Microsoft, OpenAI tie-up comes under antitrust scrutiny

By Muvija M, Chavi Mehta and Aditya Soni

LONDON (Reuters) -Microsoft’s partnership with ChatGPT maker OpenAI is under US and UK antitrust scrutiny, the British regulator and a media report said on Friday, following the startup’s boardroom battle that led to the sudden ouster and return of CEO Sam Altman.

After the dramatic episode last month, Microsoft, a major OpenAI backer, was granted a non-voting, observer position at the company by a new three-member initial board. Microsoft’s representative can attend OpenAI’s board meetings and access confidential information, but cannot vote on matters including electing or choosing directors.

The companies have not revealed who from Microsoft will take the non-voting position and what a final OpenAI board would look like.

OpenAI’s parent is a non-profit company, a type of entity rarely subject to antitrust scrutiny. In 2019 it set up a for-profit subsidiary, in which Microsoft owns a 49% stake, according to a source. But a Microsoft spokesperson disputed that on Friday, saying details of its agreement were confidential, that it does not “own any portion” of OpenAI, and is entitled to a share of profits.

The software giant has committed to pumping more than $10 billion into the startup, allowing it to take the lead in a race for AI revenue with Alphabet’s Google.

“There have recently been a number of developments in the governance of OpenAI, some of which involved Microsoft,” the UK Competition and Markets Authority said on Friday.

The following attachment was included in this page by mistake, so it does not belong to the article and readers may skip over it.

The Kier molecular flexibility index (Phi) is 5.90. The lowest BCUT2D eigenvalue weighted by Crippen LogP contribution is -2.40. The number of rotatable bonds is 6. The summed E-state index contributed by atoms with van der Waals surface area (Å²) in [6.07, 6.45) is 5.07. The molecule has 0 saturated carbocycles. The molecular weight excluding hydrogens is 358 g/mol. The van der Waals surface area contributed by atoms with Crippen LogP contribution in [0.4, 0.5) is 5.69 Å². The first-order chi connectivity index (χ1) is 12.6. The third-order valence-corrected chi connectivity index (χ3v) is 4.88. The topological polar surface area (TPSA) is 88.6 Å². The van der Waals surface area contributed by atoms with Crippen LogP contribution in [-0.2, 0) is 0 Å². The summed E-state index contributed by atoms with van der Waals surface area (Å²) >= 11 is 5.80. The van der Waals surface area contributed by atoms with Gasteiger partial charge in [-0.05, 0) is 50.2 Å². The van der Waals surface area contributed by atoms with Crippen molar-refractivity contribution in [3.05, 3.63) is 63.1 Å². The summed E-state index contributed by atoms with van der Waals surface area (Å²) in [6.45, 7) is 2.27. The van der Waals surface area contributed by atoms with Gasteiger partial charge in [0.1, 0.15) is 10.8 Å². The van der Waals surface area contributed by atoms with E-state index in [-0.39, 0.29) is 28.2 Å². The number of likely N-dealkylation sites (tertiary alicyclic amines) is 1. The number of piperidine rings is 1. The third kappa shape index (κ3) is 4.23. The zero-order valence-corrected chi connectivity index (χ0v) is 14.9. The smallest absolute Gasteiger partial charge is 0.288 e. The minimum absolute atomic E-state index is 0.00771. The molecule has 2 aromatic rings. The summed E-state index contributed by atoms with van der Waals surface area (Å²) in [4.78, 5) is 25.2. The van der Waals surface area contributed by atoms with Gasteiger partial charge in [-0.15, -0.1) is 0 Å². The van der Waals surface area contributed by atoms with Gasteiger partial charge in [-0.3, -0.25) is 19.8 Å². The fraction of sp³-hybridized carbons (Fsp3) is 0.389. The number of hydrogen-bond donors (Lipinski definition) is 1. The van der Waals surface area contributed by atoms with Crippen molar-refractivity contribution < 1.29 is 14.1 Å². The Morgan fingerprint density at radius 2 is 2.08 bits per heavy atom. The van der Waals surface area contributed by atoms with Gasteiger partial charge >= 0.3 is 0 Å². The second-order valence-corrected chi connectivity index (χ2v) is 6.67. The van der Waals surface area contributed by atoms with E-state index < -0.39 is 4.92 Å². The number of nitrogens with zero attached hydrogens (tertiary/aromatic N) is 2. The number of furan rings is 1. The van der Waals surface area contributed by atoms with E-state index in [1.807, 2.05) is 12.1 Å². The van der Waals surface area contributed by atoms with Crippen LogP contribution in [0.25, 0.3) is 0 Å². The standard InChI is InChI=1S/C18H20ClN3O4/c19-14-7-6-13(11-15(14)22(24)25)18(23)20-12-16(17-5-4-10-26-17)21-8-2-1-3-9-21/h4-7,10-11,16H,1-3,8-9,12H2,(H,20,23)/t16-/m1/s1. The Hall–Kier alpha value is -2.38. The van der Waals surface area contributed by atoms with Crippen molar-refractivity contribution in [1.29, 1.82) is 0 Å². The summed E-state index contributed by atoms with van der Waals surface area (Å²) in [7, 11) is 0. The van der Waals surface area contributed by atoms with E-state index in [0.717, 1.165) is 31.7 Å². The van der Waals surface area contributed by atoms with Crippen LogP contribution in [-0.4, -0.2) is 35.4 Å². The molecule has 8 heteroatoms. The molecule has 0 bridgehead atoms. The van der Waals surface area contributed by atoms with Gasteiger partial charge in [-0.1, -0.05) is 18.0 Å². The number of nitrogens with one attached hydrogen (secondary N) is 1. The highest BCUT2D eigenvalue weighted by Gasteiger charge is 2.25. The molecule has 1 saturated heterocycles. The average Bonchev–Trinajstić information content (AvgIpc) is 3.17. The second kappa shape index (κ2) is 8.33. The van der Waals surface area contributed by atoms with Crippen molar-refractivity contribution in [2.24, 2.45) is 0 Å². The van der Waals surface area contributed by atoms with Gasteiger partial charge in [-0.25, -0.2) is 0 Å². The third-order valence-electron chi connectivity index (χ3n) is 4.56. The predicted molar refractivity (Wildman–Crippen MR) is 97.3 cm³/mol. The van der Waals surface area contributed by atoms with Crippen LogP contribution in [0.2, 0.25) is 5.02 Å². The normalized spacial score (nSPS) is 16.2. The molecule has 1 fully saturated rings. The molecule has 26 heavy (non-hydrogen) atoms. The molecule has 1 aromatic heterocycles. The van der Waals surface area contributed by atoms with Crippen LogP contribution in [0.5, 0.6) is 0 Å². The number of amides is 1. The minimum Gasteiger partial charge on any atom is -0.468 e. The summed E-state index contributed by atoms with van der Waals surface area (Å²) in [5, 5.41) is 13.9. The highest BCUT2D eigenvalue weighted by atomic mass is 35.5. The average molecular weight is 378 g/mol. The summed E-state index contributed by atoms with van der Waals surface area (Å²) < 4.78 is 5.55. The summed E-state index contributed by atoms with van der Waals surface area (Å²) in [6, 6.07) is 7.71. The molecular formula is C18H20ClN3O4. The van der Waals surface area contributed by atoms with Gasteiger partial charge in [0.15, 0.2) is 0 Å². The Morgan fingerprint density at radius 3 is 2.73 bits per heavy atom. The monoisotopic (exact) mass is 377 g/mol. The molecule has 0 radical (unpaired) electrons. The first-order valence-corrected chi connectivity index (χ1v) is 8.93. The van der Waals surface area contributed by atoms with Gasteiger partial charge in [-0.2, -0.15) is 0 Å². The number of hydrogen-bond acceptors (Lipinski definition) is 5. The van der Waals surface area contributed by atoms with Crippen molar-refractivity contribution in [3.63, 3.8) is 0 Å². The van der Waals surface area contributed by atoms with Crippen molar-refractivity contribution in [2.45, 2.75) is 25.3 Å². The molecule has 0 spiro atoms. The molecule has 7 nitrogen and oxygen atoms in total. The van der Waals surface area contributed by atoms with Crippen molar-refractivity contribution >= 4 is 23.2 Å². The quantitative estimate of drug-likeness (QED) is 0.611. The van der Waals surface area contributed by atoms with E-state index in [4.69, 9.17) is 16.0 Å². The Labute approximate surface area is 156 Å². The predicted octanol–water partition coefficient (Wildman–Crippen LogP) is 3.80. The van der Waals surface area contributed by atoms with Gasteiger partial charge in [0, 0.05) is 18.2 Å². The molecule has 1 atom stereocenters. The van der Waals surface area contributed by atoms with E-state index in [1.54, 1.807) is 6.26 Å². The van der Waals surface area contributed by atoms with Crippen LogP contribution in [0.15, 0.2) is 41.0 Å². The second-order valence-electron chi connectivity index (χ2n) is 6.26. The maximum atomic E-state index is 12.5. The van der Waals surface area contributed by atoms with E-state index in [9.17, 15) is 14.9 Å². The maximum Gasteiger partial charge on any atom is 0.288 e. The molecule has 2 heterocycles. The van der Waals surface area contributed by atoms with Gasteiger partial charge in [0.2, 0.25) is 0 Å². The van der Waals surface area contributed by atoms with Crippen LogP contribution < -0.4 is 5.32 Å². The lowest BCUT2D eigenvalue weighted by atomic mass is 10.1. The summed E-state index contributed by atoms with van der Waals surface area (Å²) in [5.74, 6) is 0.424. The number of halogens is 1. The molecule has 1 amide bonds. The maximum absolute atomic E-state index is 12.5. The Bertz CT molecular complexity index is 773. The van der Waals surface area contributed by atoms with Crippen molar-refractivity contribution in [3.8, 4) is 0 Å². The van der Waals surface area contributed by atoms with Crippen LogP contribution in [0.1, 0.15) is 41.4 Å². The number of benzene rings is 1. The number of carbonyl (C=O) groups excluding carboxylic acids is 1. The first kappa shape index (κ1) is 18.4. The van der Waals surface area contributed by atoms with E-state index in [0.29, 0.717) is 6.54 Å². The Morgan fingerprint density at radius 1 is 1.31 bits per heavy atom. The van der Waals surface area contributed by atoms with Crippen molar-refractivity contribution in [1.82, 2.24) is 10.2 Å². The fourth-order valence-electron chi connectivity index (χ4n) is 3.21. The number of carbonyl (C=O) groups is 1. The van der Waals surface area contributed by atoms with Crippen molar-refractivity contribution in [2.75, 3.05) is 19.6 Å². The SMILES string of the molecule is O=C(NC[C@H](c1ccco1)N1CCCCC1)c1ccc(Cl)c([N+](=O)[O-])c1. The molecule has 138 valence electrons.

The CMA is reviewing whether to launch a probe into Microsoft’s investment to see if it could hurt UK competition.

The US Federal Trade Commission (FTC) is also examining whether the investment could have violated antitrust laws, Bloomberg News reported, adding that the inquiries were preliminary and the agency has not opened a formal investigation.

The FTC declined to comment. Microsoft President Brad Smith said in statement that “the only thing that has changed is that Microsoft will now have a non-voting observer on OpenAI’s board.”

“(That) is very different from an acquisition such as Google’s purchase of DeepMind in the UK,” he added, citing the deal by its main rival in 2014.


Other regulatory probes could follow given the growing concentration in AI, said Max von Thun, Europe director at Open Markets Institute, a non-profit organisation focused on strengthening antitrust law.

“It is essential that antitrust authorities move quickly to investigate these deals, including unwinding them if necessary, to preserve competition and prevent this critical emerging technology from being monopolized.”

European Union antitrust regulators said they have been following “very closely the situation of control.”

Britain’s CMA has invited interested parties such as Google to comment on the review by Jan. 3, 2024.

The CMA will need to find evidence that the recent fall-out from the Altman affair has led to material changes in the governance of OpenAI and Microsoft’s influence over its affairs, said Alex Haffner, competition lawyer and partner at Fladgate.

Even if it does not pursue a full probe, the preliminary investigation will better inform the CMA’s broader oversight of the fast-developing AI sector, he said.

Microsoft has recently tangled with both the FTC and the CMA on its $69 billion acquisition of “Call of Duty” videogame maker Activision Blizzard over antitrust concerns.

The CMA had blocked the Activision deal earlier in the year but later changed its mind after Microsoft amended its acquisition plan.

(Reporting by Muvija M and Sarah Young in London, Chavi Mehta and Adity Soni in Bangalore, and Diane Bartz and Chris Sanders in Washington; Additional reporting by Martin Coulter in London and Foo Yun Chee in Brussels; Writing by Josephine Mason and Sayantani Ghosh; Editing by Kylie MacLellan, Kate Holton, Elaine Hardcastle, David Evans, Susan Fenton and Richard Chang)